i haven't had a chance to investigate any of the above but thought i'd tack my unfinished thoughts on to the end of the discussion, to ask this one question: has anyone been looking at the commentaries on this and seen whether anyone speculates that the imperfect may have been used for syntactic rather than semantic reasons? thanks! cheers, chad
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Re: τὸ τί ἦν εἶναι

Postby Paukum » Mon Nov 04, 2013 12:15 pm

mwh: I agree that τί must be interrogative, and I agree with the first part of Nolmendil's explanation, but then he/she suddenly slips from "to be the 'what [it] was?'" to "the 'to be what [it] was'" seemingly without recognising that these are two different constructions. In the first, the interrogative is kept, in the second we get a relative. If the relative is what Aristotle meant, why did he use an interrogative? It is my impression that a lot of people in explaning the phrase make this transition without accounting for it, thereby making it too easy for themselves, in my opinion. Also, if it is indeed an articular infinitive, it is precisely not construed similarly to the τὸ τί ἐστιν phrase. If it where the same construction, the article would qualify the whole phrase, with ἦν as head.

cb: Could you elaborate on what you have in mind as a syntactic reason for the imperfect?

By the way, I just found an article that seems very promising (it is in German). I have just skimmed parts of it, but my first impression is that he tries to explain the imperfect by connecting it to the use in a phrase of ordinary conversational language, illustrated by Aristophanes. He also compares the syntactical function of the τί ἦν with the so-called cognate accusative (πήματα πάσχειν etc.). This would be a third possibility besides the two possible constructions with the articular infinitive that I proposed above. The article includes a summary of earlier attempts to interpret the phrase.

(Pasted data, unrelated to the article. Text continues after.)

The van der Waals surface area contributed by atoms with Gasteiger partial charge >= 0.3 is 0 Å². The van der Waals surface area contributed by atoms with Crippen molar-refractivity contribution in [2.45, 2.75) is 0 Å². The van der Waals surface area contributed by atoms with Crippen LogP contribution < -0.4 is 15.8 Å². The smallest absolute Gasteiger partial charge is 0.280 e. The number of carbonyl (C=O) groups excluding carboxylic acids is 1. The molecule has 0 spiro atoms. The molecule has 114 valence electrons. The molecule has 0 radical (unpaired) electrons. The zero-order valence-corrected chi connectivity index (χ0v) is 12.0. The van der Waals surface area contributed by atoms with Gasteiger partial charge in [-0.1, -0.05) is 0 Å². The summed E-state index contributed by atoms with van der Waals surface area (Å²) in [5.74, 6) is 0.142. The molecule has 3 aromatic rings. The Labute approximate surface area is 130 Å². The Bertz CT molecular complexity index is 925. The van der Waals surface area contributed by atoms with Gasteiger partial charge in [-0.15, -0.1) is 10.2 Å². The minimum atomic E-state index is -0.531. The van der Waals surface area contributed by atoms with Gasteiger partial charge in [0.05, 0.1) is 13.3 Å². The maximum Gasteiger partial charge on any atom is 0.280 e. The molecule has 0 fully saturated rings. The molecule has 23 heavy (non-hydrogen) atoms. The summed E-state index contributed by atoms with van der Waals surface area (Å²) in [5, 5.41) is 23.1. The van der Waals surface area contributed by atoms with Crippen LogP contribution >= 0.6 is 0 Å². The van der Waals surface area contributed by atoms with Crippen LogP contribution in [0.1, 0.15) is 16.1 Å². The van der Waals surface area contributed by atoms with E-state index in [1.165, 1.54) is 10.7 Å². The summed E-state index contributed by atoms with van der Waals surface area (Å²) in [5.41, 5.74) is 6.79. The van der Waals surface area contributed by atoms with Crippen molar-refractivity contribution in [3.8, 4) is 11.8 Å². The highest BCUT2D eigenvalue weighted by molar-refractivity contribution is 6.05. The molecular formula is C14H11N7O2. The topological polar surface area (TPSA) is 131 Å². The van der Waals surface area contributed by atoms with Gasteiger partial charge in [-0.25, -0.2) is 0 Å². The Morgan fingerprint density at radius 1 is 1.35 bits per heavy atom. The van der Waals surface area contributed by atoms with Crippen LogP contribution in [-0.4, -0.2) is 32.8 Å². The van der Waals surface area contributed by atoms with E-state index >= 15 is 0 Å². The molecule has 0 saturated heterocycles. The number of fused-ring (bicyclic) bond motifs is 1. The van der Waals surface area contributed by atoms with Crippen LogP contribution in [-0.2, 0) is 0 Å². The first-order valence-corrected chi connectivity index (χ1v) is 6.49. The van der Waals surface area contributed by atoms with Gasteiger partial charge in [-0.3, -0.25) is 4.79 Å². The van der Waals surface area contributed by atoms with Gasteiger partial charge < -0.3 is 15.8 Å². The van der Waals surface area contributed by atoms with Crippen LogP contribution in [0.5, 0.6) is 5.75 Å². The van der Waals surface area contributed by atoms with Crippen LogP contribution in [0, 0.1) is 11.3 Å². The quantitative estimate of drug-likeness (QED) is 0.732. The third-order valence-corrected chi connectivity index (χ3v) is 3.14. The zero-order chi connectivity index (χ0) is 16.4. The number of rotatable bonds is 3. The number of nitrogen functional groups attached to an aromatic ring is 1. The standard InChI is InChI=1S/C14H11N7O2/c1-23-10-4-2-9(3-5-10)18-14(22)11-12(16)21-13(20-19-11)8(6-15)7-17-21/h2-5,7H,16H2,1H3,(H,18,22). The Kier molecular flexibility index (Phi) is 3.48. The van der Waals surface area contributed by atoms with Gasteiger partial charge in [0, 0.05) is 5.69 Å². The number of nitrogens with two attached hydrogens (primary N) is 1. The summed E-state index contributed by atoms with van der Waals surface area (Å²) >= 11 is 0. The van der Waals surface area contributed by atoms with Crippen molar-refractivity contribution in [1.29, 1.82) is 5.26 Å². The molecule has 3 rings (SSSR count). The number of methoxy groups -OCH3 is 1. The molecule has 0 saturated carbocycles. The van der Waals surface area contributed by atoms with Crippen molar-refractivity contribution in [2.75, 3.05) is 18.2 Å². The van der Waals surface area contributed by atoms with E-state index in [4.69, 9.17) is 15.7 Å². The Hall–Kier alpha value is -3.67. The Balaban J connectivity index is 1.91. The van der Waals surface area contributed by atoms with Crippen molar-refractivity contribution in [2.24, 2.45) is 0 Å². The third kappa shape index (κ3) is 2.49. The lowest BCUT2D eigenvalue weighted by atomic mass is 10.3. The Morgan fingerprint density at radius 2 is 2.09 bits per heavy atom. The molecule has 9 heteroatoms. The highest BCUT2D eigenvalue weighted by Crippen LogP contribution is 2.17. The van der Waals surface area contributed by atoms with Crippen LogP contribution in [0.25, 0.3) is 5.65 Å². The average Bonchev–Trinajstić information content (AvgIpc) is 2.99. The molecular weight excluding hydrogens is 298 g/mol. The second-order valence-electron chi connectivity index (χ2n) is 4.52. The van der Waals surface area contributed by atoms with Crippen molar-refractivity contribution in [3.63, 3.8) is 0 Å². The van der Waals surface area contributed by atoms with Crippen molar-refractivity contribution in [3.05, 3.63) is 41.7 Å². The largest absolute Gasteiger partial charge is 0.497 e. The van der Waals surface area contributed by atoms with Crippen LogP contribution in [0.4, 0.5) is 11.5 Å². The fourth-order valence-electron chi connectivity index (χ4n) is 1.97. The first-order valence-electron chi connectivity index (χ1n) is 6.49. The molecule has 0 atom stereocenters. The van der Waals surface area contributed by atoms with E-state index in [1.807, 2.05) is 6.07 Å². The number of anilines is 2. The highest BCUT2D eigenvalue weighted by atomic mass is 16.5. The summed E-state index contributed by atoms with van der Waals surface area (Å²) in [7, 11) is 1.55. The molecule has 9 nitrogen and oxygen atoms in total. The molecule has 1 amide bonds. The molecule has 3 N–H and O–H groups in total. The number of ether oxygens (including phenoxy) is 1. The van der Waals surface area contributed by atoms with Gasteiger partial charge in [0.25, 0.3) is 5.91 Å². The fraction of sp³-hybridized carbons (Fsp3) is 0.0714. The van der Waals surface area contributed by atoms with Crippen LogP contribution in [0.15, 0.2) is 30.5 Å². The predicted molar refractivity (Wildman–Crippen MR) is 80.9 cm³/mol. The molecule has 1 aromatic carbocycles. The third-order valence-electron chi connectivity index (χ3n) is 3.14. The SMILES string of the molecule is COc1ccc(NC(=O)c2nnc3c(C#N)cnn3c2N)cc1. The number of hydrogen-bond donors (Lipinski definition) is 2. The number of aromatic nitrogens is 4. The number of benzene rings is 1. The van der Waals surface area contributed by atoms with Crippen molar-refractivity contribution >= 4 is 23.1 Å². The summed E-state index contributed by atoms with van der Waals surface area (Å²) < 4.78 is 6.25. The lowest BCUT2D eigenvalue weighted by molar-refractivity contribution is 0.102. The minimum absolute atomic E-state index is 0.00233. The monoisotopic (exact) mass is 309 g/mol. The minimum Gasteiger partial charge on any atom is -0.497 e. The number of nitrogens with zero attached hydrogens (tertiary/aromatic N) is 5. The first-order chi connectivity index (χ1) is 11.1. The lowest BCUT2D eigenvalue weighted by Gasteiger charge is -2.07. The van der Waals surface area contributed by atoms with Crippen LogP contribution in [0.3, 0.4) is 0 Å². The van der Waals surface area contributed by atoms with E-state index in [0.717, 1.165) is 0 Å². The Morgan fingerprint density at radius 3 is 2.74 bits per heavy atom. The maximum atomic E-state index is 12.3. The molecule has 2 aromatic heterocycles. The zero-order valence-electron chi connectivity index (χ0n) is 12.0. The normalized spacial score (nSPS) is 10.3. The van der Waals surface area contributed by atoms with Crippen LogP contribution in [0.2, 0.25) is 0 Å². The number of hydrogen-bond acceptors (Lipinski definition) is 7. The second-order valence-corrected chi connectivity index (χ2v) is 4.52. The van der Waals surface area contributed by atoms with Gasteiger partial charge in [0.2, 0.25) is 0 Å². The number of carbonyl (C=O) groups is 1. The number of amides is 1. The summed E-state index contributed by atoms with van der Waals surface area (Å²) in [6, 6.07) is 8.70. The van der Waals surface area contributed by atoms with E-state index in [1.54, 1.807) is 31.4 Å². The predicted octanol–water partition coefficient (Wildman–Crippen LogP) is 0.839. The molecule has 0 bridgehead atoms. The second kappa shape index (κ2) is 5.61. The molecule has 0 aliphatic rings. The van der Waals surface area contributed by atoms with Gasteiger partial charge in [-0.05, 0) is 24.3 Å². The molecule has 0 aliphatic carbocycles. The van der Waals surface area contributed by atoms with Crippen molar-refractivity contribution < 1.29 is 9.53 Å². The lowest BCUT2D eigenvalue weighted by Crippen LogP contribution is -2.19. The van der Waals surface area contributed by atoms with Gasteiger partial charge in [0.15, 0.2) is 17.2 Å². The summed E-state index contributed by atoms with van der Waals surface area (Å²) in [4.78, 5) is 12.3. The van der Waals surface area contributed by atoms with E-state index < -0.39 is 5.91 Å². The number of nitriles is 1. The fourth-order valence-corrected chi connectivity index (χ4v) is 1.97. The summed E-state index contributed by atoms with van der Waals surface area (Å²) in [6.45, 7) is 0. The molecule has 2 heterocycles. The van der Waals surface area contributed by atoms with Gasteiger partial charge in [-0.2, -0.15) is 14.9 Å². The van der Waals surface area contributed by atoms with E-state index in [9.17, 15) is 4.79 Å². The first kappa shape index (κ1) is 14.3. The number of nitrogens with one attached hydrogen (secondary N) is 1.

The link to the article on philpapers.org did not work for me when I tried it now, but the name of the author is Sonderegger and the title is "Die Bildung des Ausdrucks to ti en einai durch Aristoteles". It showed up as one of the first hits when I searched for the phrase on google.
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Re: τὸ τί ἦν εἶναι

Postby cb » Mon Nov 04, 2013 3:28 pm

hi, there's not much more i can helpfully add unfortunately - what i meant was that, since the imperfect in this phrase has been puzzling many for a long time, and since the theory that it's used to show unity through time doesn't really fit cleanly with the rest of the text and especially the use of "τὸ τί ἐστι" with a similar meaning, for these reasons i was wondering whether the imperfect was not used for a semantic reason - i.e. used to signify past/progressive etc. or some other category of meaning expressed by the imperfect -- but instead because the verb figures in that particular syntactic context (embedded in a clause within an articular infinitive), the same way that the "subject" of an articular infinitive kicks into the accusative etc.

but as i said if this is the case, i.e. if the usage of the imperfect here is for a syntactic reason (because the verb is used in that syntactic environment) rather than a semantic one (i.e. to express one of the things that the imperfect can signify), it's happening for a reason that i don't fully understand because i'm not aware of a "sequence of tenses" like this working in greek, and in any event investigating this would be tricky because in a way the phrase is a black box - we don't know whether aristotle "built" it himself or was using it as a pre-packed expression inherited from someone else to explain his philosophy...